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U.S. Mint Will Try Dollar Coins Again

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The U.S. Mint has unveiled the first designs for the new Presidential Dollar Coin program. The new coins will feel identitcal to the Sacagawea coins that begun production a few years ago.

For some reasons, the American public just doesn’t like dollar coins. Most vending machines won’t take them, and companies don’t want to retool their equipment to deal with them. Yet the Mint continues to come up with new programs to push the coins. They do last a lot longer in circulation than paper bills, so would save money in production if they were to catch on.

Presidental Dollar George WashingtonThere are some things that make this coin unique:

* Some text inscription will be on the edge rather than the face.
* Rather than the word “Liberty,” which is found on other coins, the new $1 pieces feature a design of the Statue of Liberty.

The Mint is hoping that people will take to the presidential dollar coins the same way the public enjoyed the state quarters series. It seems to me that people just won’t use the coins enough to make the program worthwhile. There has been no success yet, and I don’t think any marketing will make the coins more useful in everyday life.

Updated May 18, 2007 and originally published November 22, 2006. If you enjoyed this article, subscribe to the RSS feed or receive daily emails. Follow @ConsumerismComm on Twitter and visit our Facebook page for more updates.

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About the author

Luke Landes, also known as Flexo, is the founder of Consumerism Commentary. He has been blogging and writing for the internet since 1995 and has been building online communities since 1991. Find out more about him and follow Luke Landes on Twitter. View all articles by .

{ 27 comments… read them below or add one }

avatar henry

Until they take the dollar bill out of circulation, the dollar coin will be doomed to failure.

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avatar brian

They should get rid of the penny first. I am always trying to get rid of my change because I have no good way to hold them other than to shove coins into my pocket and they are heavier than bills.

I think the first comment above nailed it though. Get rid of dollar bills if they want us to accept dollar coins. We won’t have a choice.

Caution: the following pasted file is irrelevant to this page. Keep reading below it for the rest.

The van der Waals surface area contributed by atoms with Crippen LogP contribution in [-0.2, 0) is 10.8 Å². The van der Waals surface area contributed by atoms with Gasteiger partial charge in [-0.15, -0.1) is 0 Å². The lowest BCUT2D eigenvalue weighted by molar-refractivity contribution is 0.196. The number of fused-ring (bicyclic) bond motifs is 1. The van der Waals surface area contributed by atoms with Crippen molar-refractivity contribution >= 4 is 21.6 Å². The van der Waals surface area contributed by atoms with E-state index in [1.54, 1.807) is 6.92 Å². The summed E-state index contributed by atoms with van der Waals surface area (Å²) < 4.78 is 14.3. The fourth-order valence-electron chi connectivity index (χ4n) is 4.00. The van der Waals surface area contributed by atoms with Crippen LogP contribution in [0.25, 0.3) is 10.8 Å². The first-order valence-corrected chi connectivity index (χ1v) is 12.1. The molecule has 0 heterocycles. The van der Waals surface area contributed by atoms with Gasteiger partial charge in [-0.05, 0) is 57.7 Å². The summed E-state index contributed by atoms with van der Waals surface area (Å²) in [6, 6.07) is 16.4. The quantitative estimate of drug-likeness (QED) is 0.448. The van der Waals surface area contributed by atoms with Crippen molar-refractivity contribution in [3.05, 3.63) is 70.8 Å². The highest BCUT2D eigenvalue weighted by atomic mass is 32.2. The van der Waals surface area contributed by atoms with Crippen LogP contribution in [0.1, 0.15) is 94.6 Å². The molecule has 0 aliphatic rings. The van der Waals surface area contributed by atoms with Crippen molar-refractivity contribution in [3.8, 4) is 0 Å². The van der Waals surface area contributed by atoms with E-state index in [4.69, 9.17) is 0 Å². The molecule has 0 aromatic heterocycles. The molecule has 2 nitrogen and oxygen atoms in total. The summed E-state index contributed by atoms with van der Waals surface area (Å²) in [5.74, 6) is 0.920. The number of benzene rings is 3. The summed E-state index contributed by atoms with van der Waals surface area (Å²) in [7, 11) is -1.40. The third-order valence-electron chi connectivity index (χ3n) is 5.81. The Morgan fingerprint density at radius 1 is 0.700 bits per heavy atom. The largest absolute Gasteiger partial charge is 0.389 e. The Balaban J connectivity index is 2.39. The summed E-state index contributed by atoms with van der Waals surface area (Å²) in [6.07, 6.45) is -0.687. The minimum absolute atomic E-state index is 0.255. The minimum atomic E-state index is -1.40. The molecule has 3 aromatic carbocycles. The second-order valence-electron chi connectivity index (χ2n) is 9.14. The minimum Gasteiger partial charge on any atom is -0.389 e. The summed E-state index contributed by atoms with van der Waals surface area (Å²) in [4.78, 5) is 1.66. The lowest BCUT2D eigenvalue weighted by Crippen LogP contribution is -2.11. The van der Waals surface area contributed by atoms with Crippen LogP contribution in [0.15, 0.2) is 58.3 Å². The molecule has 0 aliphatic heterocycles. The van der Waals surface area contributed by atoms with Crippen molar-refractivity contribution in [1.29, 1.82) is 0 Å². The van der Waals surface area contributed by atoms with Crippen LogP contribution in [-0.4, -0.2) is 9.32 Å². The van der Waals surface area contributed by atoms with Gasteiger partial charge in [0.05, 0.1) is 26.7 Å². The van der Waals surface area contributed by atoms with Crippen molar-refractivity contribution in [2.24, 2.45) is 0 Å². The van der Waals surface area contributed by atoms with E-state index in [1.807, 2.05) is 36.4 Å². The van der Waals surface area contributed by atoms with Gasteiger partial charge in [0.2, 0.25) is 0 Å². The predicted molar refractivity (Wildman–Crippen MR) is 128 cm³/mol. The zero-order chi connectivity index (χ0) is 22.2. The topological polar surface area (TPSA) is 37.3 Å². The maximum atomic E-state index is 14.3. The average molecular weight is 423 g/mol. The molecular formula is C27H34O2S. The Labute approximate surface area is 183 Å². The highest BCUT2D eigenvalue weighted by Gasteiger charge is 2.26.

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avatar Robert Wayne

They get rid of the penny and everything will go up in price. You can bet nothing will be priced down a few pennies. Sure, it’s only a few cents, but when you consider every transaction made over months and then years, it adds up to quite a pile of money.

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avatar samerwriter

Around here, all the vending machines take the dollar coin and, more importantly for the vending companies, return it as change.

The dollar coin is a boon for the vending companies. Now if you don’t have a dollar bill, you can pay for your candy and soda at the vending machine with a $5, $10, or even a $20 with less risk of a pocketful of quarters as change.

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avatar Jeremy

I’m all for a dollar coin, but as others have mentioned I don’t think it will be very successful until the paper dollars are removed, or at least significantly reduced from circulation.

That was one thing I loved when traveling through Europe was the Euro currency. Even though they still use the equivalent of a 1 and 2 cent coin, the way the coins are broken up is fantastic. You have 1, 2, 5, 10, 20, 50, and 1 and 2 euro coins. Even with so many different coins, it was extremely effective. For small purchases or using in machines.

I hate fumbling through my wallet just for a few singles for a small purchase, or worse yet having to break a larger bill just to buy something that costs a dollar or two.

After spending over 3 months using the Euro currency, coming back and getting accustomed to our money was interesting.

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avatar StingyFinance

Canada has been using a dollar coin for a while now and it has been a success! It’s really the natural way to go as inflation eats away at money value.

Joe
http://www.StingyFinance.com

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avatar Mrs L

Why don’t they invest in some sort of incentive to vending machine makers to get them to take dollar coins–some sort of government grant or tax credit to defray the costs of altering the machines? I can’t see the use of $1 coins becoming widespread until they can be used in soda machines.